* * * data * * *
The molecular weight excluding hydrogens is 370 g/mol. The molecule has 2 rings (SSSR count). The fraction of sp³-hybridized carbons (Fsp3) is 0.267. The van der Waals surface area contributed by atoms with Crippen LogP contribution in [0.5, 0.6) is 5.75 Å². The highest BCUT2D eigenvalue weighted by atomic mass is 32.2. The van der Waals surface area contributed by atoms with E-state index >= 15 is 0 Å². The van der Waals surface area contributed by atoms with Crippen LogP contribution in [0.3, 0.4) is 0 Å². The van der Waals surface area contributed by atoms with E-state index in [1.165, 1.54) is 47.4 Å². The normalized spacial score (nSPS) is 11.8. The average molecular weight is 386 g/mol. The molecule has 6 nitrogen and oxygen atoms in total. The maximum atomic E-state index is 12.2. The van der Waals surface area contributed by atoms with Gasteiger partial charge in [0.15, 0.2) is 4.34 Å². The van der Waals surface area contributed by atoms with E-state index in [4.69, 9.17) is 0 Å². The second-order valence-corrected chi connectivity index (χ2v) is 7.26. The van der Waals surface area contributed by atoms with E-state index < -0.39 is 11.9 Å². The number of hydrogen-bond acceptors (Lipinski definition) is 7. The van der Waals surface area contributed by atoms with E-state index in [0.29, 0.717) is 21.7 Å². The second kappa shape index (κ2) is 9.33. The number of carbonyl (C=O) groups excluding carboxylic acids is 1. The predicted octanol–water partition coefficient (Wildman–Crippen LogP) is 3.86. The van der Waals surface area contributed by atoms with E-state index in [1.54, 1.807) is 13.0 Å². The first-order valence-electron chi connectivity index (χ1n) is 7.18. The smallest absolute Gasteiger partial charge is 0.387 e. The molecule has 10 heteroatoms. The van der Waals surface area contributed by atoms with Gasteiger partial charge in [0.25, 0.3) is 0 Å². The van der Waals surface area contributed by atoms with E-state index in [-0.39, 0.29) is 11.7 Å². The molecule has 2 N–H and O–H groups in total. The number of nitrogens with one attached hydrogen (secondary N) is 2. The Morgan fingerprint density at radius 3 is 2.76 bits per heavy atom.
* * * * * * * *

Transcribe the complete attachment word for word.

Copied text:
The molecular weight excluding hydrogens is 370 g/mol. The molecule has 2 rings (SSSR count). The fraction of sp³-hybridized carbons (Fsp3) is 0.267. The van der Waals surface area contributed by atoms with Crippen LogP contribution in [0.5, 0.6) is 5.75 Å². The highest BCUT2D eigenvalue weighted by atomic mass is 32.2. The van der Waals surface area contributed by atoms with E-state index >= 15 is 0 Å². The van der Waals surface area contributed by atoms with Crippen LogP contribution in [0.3, 0.4) is 0 Å². The van der Waals surface area contributed by atoms with E-state index in [1.165, 1.54) is 47.4 Å². The normalized spacial score (nSPS) is 11.8. The average molecular weight is 386 g/mol. The molecule has 6 nitrogen and oxygen atoms in total. The maximum atomic E-state index is 12.2. The van der Waals surface area contributed by atoms with Gasteiger partial charge in [0.15, 0.2) is 4.34 Å². The van der Waals surface area contributed by atoms with E-state index in [4.69, 9.17) is 0 Å². The second-order valence-corrected chi connectivity index (χ2v) is 7.26. The van der Waals surface area contributed by atoms with E-state index < -0.39 is 11.9 Å². The number of hydrogen-bond acceptors (Lipinski definition) is 7. The van der Waals surface area contributed by atoms with E-state index in [0.29, 0.717) is 21.7 Å². The second kappa shape index (κ2) is 9.33. The number of carbonyl (C=O) groups excluding carboxylic acids is 1. The predicted octanol–water partition coefficient (Wildman–Crippen LogP) is 3.86. The van der Waals surface area contributed by atoms with E-state index in [1.54, 1.807) is 13.0 Å². The first-order valence-electron chi connectivity index (χ1n) is 7.18. The smallest absolute Gasteiger partial charge is 0.387 e. The molecule has 10 heteroatoms. The van der Waals surface area contributed by atoms with Gasteiger partial charge in [0.25, 0.3) is 0 Å². The van der Waals surface area contributed by atoms with E-state index in [-0.39, 0.29) is 11.7 Å². The molecule has 2 N–H and O–H groups in total. The number of nitrogens with one attached hydrogen (secondary N) is 2. The Morgan fingerprint density at radius 3 is 2.76 bits per heavy atom.